Maritime Executive – Witness Improvements in Indian Ship Recycling

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5 November 2014 – Global Marketing Systems, Inc (GMS), the world’s largest cash buyer of ships for recycling, has challenged the European Commission’s intention to ban ship recycling by beaching, by inviting the Commission and a major representative group of top level shipping industry stakeholders to India to witness the recycling process first hand at one of the country’s best yards.

Addressing a high-level industry conference in London, Dr Nikos Mikelis, non-executive Director of GMS, said ship recycling yards were improving in South East Asia and the best way to see this was to visit the yards in person.

GMS also used the conference to call on Panama and the Marshall Islands to accede to the Hong Kong Convention for the Safe and Environmentally Sound Recycling of Ships in order to satisfy calls by the International Chamber of Shipping and the European Community Shipowners’ Associations (ECSA) for a level playing field in global recycling. Ratification by these two large flags would speed up entry into force of the Convention.

GMS said it would be willing to invite officials from EU Member States; experts on hazardous materials; representatives of ship owners or ship owner associations; the IMO Secretariat and the European Commission to see the improvements that have taken place in Indian recycling yards.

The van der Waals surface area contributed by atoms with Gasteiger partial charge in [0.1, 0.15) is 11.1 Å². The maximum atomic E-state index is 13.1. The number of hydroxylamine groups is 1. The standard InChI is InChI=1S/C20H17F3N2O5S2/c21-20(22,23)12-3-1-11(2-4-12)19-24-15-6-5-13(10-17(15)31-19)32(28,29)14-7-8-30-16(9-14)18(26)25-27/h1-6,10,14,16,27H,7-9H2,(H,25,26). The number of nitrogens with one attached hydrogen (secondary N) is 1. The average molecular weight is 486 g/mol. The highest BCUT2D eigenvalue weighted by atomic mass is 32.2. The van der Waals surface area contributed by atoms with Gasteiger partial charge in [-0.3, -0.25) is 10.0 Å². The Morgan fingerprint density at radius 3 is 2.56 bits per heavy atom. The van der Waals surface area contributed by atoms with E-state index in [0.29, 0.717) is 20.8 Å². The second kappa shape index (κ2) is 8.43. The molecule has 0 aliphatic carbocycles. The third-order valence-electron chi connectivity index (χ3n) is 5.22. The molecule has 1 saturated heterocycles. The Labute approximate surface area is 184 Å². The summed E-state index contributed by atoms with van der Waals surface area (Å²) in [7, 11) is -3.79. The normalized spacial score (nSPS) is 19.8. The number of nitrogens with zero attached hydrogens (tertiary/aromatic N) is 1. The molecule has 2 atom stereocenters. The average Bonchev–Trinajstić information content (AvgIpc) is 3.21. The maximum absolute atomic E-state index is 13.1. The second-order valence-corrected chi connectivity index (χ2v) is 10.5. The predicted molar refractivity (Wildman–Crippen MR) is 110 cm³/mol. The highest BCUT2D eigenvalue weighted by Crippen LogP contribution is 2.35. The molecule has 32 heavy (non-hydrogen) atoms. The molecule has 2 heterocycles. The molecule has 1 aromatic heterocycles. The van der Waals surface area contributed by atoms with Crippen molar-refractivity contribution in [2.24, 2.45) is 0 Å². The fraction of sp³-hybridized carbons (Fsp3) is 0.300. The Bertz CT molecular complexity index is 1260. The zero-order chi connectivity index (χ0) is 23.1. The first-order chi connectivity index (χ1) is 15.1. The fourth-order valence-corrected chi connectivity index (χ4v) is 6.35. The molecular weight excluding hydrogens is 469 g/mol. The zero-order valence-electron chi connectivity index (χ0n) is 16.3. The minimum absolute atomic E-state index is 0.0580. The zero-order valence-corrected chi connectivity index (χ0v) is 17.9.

The observers would then be requested to compile a report of their findings.

Dr Mikelis said that while progress was being made in Indian yards, it could “come to an abrupt end through the ill-advised efforts to ban ship recycling by beaching through the Unit of Waste Management of the European Commission’s Directorate-General for the Environment.

“We can only hope that the administrations of right-thinking European States will avert the tragic mistake that has been brewing in Brussels through the regulator’s lack of understanding on international shipping and ship recycling.”

He added: “Progress could also slowly come to a halt if yard owners who are investing in improvements do not realize any financial gain through the custom of responsible ship owners seeking safe and clean recycling in the period prior to the entry into force of international requirements. As entry into force of the Hong Kong Convention is practically subject to accession by India, we have a classic ‘chicken and egg’ situation if there is no financial motivation to the yards.”

Dr Mikelis said the CSR policy of a responsible ship owner who cares that ship recycling standards are sustainable across the industry and not only within his company “must encourage, through his custom, yards which have invested in safety and environmental protection, regardless of whether these yards are located in South Asia or elsewhere”.